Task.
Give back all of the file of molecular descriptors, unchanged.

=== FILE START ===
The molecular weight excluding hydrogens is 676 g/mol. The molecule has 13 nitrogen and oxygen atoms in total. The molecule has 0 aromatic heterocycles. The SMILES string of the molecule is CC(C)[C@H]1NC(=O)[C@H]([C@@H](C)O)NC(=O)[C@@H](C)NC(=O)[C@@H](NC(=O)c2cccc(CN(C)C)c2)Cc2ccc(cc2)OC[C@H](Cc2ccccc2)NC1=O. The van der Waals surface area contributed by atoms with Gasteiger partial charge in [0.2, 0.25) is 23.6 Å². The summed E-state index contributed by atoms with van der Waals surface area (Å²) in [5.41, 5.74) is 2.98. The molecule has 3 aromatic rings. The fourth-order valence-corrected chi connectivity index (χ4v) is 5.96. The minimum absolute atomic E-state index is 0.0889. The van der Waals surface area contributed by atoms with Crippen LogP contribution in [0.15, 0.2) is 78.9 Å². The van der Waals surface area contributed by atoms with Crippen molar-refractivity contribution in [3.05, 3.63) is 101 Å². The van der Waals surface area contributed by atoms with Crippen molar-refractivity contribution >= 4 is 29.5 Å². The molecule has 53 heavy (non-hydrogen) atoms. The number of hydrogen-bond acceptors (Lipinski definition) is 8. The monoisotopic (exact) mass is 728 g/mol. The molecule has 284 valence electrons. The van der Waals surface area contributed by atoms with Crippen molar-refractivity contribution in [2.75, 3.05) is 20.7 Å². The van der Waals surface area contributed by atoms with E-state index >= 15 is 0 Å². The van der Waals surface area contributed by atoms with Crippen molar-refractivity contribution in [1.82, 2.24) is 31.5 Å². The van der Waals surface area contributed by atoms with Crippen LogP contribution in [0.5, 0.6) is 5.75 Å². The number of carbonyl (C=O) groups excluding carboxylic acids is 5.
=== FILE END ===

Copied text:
The molecular weight excluding hydrogens is 676 g/mol. The molecule has 13 nitrogen and oxygen atoms in total. The molecule has 0 aromatic heterocycles. The SMILES string of the molecule is CC(C)[C@H]1NC(=O)[C@H]([C@@H](C)O)NC(=O)[C@@H](C)NC(=O)[C@@H](NC(=O)c2cccc(CN(C)C)c2)Cc2ccc(cc2)OC[C@H](Cc2ccccc2)NC1=O. The van der Waals surface area contributed by atoms with Gasteiger partial charge in [0.2, 0.25) is 23.6 Å². The summed E-state index contributed by atoms with van der Waals surface area (Å²) in [5.41, 5.74) is 2.98. The molecule has 3 aromatic rings. The fourth-order valence-corrected chi connectivity index (χ4v) is 5.96. The minimum absolute atomic E-state index is 0.0889. The van der Waals surface area contributed by atoms with Crippen LogP contribution in [0.15, 0.2) is 78.9 Å². The van der Waals surface area contributed by atoms with Crippen molar-refractivity contribution in [3.05, 3.63) is 101 Å². The van der Waals surface area contributed by atoms with Crippen molar-refractivity contribution >= 4 is 29.5 Å². The molecule has 53 heavy (non-hydrogen) atoms. The number of hydrogen-bond acceptors (Lipinski definition) is 8. The monoisotopic (exact) mass is 728 g/mol. The molecule has 284 valence electrons. The van der Waals surface area contributed by atoms with Crippen molar-refractivity contribution in [2.75, 3.05) is 20.7 Å². The van der Waals surface area contributed by atoms with E-state index >= 15 is 0 Å². The van der Waals surface area contributed by atoms with Crippen molar-refractivity contribution in [1.82, 2.24) is 31.5 Å². The van der Waals surface area contributed by atoms with Crippen LogP contribution in [0.5, 0.6) is 5.75 Å². The number of carbonyl (C=O) groups excluding carboxylic acids is 5.